A question was recently posed by someone on Twitter. It went something like this: If you’re over the age of 25, why do you write YA? (that’s young adult in bookspeak)
I immediately answered with a series of tweets. I love YA and have for some time, but the question was more difficult to answer than I thought. So today, I wanted to explore the answer to this question a bit more in a blog post.
Why do I really write YA, as opposed to children’s books or adult books? Like many writers, I do my best thinking through my hands. So here goes. . .
I write YA because I love to read YA. Yes, I’m 40 years old, but a part of me will forever be seventeen. The angst, the love, the frustration, the confusion, and the excitement of a life stretching before me are memories clearly etched inside my brain. As I stated in one tweet–teenagehood is a pivotal time. One which I think sets many of us on the path to where we are today. Of course, we may be vastly different people than we were as teens, but our teen experiences are what set those changes in motion, most likely.
I write YA because I can relate to kids that age. It’s why I chose to teach middle schoolers–that awkward age between being a child and not-quite-adult. I’ll probably always identify with the whole ‘not fitting in’ issue which is so common amongst this age. Nearly three decades later, I still don’t feel like I belong in any particular group. Fortunately, I’ve learned to accept and embrace my uniqueness, and even learn to love the fact that I tend to go against the grain.
I write YA because I believe reading is important, and I think it’s especially important that teens have books they can relate to and love. Reading is a life skill. But it’s also more than that–it’s an escape, it’s a passion, it’s a way to connect with the world in ways you never considered before. I remember having students in class who didn’t give a hoot about school or anything in it, but they diligently brought their copy of Twilight or Harry Potter to read every day. Speak what ill you may about these two books, but they got kids who’d previously read very little (voluntarily, at least) reading. They sparked a love for books that continued long afterward. I had many a discussion about Twilight with enthusiastic students. It was a common bond between us. For a moment, they saw me perhaps not as a teacher, but as a fellow reader and lover of teen fiction, like them.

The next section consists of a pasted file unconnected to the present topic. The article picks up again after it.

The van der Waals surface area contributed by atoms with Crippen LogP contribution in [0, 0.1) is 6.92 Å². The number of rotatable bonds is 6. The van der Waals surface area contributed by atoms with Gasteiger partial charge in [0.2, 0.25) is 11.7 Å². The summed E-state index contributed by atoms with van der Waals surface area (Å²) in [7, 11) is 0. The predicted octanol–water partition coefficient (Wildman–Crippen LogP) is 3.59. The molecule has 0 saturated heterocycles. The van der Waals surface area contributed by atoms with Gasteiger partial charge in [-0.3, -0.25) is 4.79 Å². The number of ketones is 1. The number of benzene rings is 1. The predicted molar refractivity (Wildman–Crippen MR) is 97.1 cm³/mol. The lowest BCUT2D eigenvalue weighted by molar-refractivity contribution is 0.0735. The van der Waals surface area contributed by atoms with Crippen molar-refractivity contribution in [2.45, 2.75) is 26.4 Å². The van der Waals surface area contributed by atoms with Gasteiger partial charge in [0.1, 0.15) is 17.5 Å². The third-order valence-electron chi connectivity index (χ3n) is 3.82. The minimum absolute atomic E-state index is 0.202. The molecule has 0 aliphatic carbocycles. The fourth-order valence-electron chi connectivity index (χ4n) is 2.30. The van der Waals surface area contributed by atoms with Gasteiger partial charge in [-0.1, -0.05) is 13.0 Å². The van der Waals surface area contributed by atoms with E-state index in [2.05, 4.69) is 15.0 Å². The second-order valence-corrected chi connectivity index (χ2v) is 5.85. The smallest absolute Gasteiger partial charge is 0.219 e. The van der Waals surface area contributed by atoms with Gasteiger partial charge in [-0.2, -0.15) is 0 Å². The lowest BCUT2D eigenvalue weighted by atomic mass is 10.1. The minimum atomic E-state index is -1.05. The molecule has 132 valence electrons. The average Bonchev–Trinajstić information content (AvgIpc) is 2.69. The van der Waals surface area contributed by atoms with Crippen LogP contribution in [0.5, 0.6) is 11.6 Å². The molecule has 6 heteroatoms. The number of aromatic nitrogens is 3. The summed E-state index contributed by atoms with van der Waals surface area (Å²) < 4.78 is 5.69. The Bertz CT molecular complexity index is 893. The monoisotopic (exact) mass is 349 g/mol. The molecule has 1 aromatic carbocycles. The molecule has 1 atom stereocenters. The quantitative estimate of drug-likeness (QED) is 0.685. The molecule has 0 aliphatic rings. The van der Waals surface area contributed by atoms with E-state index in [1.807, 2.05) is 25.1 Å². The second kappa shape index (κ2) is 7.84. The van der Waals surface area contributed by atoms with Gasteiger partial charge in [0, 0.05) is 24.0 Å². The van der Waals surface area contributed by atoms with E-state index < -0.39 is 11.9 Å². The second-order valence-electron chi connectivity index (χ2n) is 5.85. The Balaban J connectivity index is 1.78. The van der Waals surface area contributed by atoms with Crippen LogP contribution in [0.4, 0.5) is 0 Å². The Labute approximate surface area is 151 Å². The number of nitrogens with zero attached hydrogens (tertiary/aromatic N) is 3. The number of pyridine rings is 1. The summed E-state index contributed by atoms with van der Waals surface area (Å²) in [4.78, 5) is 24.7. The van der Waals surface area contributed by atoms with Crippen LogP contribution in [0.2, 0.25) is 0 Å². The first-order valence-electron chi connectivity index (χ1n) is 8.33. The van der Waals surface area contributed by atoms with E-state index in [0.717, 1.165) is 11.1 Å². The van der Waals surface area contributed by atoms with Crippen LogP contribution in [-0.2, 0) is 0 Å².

I write YA because these are the stories and characters which come to me. Sure, I’ve had a few ideas for younger or older protagonists, but the ones I’ve pursued with fervor have all featured teens. I guess you could say I’m just following what both my heart and brain tell me to write.
I think some believe that adults only want to write YA because we feel it’s our duty to impart our knowledge on to the younger generation. Maybe this is true for some writers, but it’s definitely not why I write YA. Yes, I may be twenty-five years older than my intended audience, but it’s not my intent to teach them anything. Even as a teacher, I considered myself more of a lifelong learner than a wise educator who was bestowing the gift of my knowledge upon my students. I taught because I wanted to share my enthusiasm for learning. I wanted to share my love of science, grammar and writing. I wanted to share my love of reading.
Perhaps these are also reasons why I write YA. When we’re passionate about something, it’s only natural to want to share it with the world.